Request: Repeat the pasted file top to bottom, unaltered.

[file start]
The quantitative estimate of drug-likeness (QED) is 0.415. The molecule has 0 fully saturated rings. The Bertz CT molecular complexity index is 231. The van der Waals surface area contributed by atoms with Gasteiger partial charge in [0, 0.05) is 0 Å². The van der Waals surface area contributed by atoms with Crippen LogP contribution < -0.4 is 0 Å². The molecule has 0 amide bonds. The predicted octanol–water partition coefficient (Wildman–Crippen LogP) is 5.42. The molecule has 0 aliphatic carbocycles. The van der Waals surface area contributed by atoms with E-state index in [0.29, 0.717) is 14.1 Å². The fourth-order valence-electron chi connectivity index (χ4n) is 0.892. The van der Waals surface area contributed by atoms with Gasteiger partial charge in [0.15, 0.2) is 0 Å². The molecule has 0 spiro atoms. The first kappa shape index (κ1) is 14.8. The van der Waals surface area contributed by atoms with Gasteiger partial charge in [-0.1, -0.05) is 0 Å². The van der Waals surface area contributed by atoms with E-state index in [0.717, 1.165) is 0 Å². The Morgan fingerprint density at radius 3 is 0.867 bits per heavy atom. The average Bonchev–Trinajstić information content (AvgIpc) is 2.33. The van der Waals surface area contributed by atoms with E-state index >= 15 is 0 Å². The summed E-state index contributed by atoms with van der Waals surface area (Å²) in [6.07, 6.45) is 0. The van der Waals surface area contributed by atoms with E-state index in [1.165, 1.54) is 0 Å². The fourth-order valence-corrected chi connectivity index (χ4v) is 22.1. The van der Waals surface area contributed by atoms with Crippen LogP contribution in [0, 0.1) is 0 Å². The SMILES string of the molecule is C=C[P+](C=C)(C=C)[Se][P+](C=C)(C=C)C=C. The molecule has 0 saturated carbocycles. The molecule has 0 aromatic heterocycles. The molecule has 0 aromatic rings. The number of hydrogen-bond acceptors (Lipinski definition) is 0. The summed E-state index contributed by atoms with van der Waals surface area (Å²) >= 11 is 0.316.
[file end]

The quantitative estimate of drug-likeness (QED) is 0.415. The molecule has 0 fully saturated rings. The Bertz CT molecular complexity index is 231. The van der Waals surface area contributed by atoms with Gasteiger partial charge in [0, 0.05) is 0 Å². The van der Waals surface area contributed by atoms with Crippen LogP contribution < -0.4 is 0 Å². The molecule has 0 amide bonds. The predicted octanol–water partition coefficient (Wildman–Crippen LogP) is 5.42. The molecule has 0 aliphatic carbocycles. The van der Waals surface area contributed by atoms with E-state index in [0.29, 0.717) is 14.1 Å². The fourth-order valence-electron chi connectivity index (χ4n) is 0.892. The van der Waals surface area contributed by atoms with Gasteiger partial charge in [0.15, 0.2) is 0 Å². The molecule has 0 spiro atoms. The first kappa shape index (κ1) is 14.8. The van der Waals surface area contributed by atoms with Gasteiger partial charge in [-0.1, -0.05) is 0 Å². The van der Waals surface area contributed by atoms with E-state index in [0.717, 1.165) is 0 Å². The Morgan fingerprint density at radius 3 is 0.867 bits per heavy atom. The average Bonchev–Trinajstić information content (AvgIpc) is 2.33. The van der Waals surface area contributed by atoms with E-state index >= 15 is 0 Å². The summed E-state index contributed by atoms with van der Waals surface area (Å²) in [6.07, 6.45) is 0. The van der Waals surface area contributed by atoms with E-state index in [1.165, 1.54) is 0 Å². The fourth-order valence-corrected chi connectivity index (χ4v) is 22.1. The van der Waals surface area contributed by atoms with Crippen LogP contribution in [0, 0.1) is 0 Å². The SMILES string of the molecule is C=C[P+](C=C)(C=C)[Se][P+](C=C)(C=C)C=C. The molecule has 0 saturated carbocycles. The molecule has 0 aromatic heterocycles. The molecule has 0 aromatic rings. The number of hydrogen-bond acceptors (Lipinski definition) is 0. The summed E-state index contributed by atoms with van der Waals surface area (Å²) >= 11 is 0.316.